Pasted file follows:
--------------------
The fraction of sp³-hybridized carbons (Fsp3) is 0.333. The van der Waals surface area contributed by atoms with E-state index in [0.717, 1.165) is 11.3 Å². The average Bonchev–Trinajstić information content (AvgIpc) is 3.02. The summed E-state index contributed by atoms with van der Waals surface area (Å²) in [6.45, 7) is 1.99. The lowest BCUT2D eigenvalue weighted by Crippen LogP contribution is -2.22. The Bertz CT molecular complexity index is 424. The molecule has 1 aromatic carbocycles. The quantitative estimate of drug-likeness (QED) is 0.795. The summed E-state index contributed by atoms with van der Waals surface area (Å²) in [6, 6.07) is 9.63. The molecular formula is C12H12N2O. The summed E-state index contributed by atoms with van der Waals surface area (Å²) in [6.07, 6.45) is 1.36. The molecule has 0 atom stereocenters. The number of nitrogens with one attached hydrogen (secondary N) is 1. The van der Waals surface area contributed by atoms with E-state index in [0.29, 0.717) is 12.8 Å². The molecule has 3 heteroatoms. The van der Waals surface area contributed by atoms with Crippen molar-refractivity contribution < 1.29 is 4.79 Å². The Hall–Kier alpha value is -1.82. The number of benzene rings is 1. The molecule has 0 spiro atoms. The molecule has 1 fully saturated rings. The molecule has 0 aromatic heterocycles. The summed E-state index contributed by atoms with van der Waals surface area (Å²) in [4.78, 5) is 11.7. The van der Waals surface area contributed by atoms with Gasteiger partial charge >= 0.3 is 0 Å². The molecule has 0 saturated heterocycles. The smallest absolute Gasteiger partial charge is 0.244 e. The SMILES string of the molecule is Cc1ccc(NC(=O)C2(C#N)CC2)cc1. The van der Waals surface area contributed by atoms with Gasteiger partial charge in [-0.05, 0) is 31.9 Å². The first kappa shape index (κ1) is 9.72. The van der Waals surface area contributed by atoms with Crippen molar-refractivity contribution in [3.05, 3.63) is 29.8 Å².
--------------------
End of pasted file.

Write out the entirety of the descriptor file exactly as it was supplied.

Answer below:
The fraction of sp³-hybridized carbons (Fsp3) is 0.333. The van der Waals surface area contributed by atoms with E-state index in [0.717, 1.165) is 11.3 Å². The average Bonchev–Trinajstić information content (AvgIpc) is 3.02. The summed E-state index contributed by atoms with van der Waals surface area (Å²) in [6.45, 7) is 1.99. The lowest BCUT2D eigenvalue weighted by Crippen LogP contribution is -2.22. The Bertz CT molecular complexity index is 424. The molecule has 1 aromatic carbocycles. The quantitative estimate of drug-likeness (QED) is 0.795. The summed E-state index contributed by atoms with van der Waals surface area (Å²) in [6, 6.07) is 9.63. The molecular formula is C12H12N2O. The summed E-state index contributed by atoms with van der Waals surface area (Å²) in [6.07, 6.45) is 1.36. The molecule has 0 atom stereocenters. The number of nitrogens with one attached hydrogen (secondary N) is 1. The van der Waals surface area contributed by atoms with E-state index in [0.29, 0.717) is 12.8 Å². The molecule has 3 heteroatoms. The van der Waals surface area contributed by atoms with Crippen molar-refractivity contribution < 1.29 is 4.79 Å². The Hall–Kier alpha value is -1.82. The number of benzene rings is 1. The molecule has 0 spiro atoms. The molecule has 1 fully saturated rings. The molecule has 0 aromatic heterocycles. The summed E-state index contributed by atoms with van der Waals surface area (Å²) in [4.78, 5) is 11.7. The van der Waals surface area contributed by atoms with Gasteiger partial charge >= 0.3 is 0 Å². The molecule has 0 saturated heterocycles. The smallest absolute Gasteiger partial charge is 0.244 e. The SMILES string of the molecule is Cc1ccc(NC(=O)C2(C#N)CC2)cc1. The van der Waals surface area contributed by atoms with Gasteiger partial charge in [-0.05, 0) is 31.9 Å². The first kappa shape index (κ1) is 9.72. The van der Waals surface area contributed by atoms with Crippen molar-refractivity contribution in [3.05, 3.63) is 29.8 Å².